Many have already commented on how the Obama campaign took the leap into the Web 2.0 world in the same way that Kennedy beat Nixon by harnessing the power of the TV. While many of the Obama strategies had been tried before, they really came of age this year. The questions for engaged citizens across the political and social spectrum is how the successes of the Obama campaign can be replicated. I would hazard that the campaign contains lessons for fundraisers, non-profits, political campaigns of all sizes, and private and public management teams (add your own in the comments!) for starters.
Instead of going to the well over and over again with larger donors throughout the campaign (a truly ineffective strategy in this age of campaign finance reform) or relying on outside groups to raise and spend huge sums that would have been outside the official campaign’s control, the Obama campaign continued to target new donors all the way to the last few weeks of the campaign. People could easily feel part of the campaign just by giving up a lunch out, and didn’t feel any financial exhaustion. This created financial buy-in from a huge universe of supporters instead of the normal cocktail circuit. Each of these supporters then had not only an interest or ideological stake, but a financial one in the outcome. Web tools allowed this.
The campaign also had social networks attached to its web site, allowing supporters to make friends, communicate, plan and set up their own events that could then be attended by other supporters. While the central message of the campaign was tightly controlled and focused (in Nevada, organizers told supporters not to say one bad word about the rival candidates and to act as if Obama were present every step of the way), which dazzled the media, it was also extremely loose at the ground level. Fundraising, phone banking and other events were open to all – even a single person at home with a long-distance connection. Each volunteer had buy in, access to key information, and could work as much or as little as they wanted. And it worked, big time. Web 2.0 enthusiasts now have a masterwork to follow as we think about how we can use these tools to organize, fundraise and change our own communities, and, as broadband access increases, the world.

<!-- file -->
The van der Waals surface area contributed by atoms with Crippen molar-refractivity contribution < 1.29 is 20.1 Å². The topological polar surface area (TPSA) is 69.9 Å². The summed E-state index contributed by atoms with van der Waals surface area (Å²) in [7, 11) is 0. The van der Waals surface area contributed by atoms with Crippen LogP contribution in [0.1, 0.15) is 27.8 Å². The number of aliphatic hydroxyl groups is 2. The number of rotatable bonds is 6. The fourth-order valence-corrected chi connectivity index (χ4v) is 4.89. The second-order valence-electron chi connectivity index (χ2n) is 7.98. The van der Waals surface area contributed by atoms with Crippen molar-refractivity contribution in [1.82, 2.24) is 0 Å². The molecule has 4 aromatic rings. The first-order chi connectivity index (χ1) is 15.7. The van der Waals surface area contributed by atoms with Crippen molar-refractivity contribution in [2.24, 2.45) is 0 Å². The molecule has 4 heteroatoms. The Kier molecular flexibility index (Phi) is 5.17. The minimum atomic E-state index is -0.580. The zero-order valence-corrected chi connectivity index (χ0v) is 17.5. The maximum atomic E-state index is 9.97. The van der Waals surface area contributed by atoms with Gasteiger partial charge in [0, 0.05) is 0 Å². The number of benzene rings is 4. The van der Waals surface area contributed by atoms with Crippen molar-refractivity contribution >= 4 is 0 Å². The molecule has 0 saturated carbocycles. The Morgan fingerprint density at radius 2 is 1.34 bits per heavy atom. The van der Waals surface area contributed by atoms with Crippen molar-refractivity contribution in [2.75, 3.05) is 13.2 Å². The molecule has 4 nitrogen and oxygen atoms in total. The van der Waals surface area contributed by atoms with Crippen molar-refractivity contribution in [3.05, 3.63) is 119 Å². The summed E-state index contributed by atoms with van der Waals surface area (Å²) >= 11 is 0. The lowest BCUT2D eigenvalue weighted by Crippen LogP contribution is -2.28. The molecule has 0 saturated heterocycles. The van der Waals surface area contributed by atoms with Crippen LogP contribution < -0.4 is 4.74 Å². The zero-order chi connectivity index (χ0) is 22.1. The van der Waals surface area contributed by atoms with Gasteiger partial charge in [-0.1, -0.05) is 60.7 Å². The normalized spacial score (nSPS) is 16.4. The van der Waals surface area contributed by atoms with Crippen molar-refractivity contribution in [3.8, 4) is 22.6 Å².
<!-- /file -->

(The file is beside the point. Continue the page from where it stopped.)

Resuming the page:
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I’ve been intrigued by the possibilities of communications technologies since reading the Isaac Asimov Robot and Foundation books as a young teen. Asimov was a futurist without equal. His vision of the far future included the imagining of the Spacers, a first-wave of extraterrestrial settlers who had grown sedentary in reliance on robot servants. In one memorable sequence, he described how they would meet and communicate almost entirely through holographic projections. That somewhat dark projection is intriguing but unlikely without a huge evolution in the human psyche. We crave contact – and in the modern life, we can accentuate the physical with so much more. A couple years back, I clipped a newspaper article about a company that hoped to capitalize on the nuclear family by providing video networking solutions for families to have dinner with their far-flung aged relatives.
The future is now, although I’m now sure how much of the population yet realizes it. Current technologies in the next five-10 years will revolutionize how we communicate and come together, from family relationships, religious affiliations, work, politics and just about every sphere of our lives. A new Pew study, “Networked families,” (pdf), discusses how technology actually has created the ability to be closer in our human relationships (for a while social scientists were projecting the opposite). I can say that text messaging and video calling service such as Skype and Tokbox are changing my life for the better. Who stops calling or meeting with their families because of e-mail, phone and texting? These technologies in fact accentuate family and friend relationships, as found in the Pew study.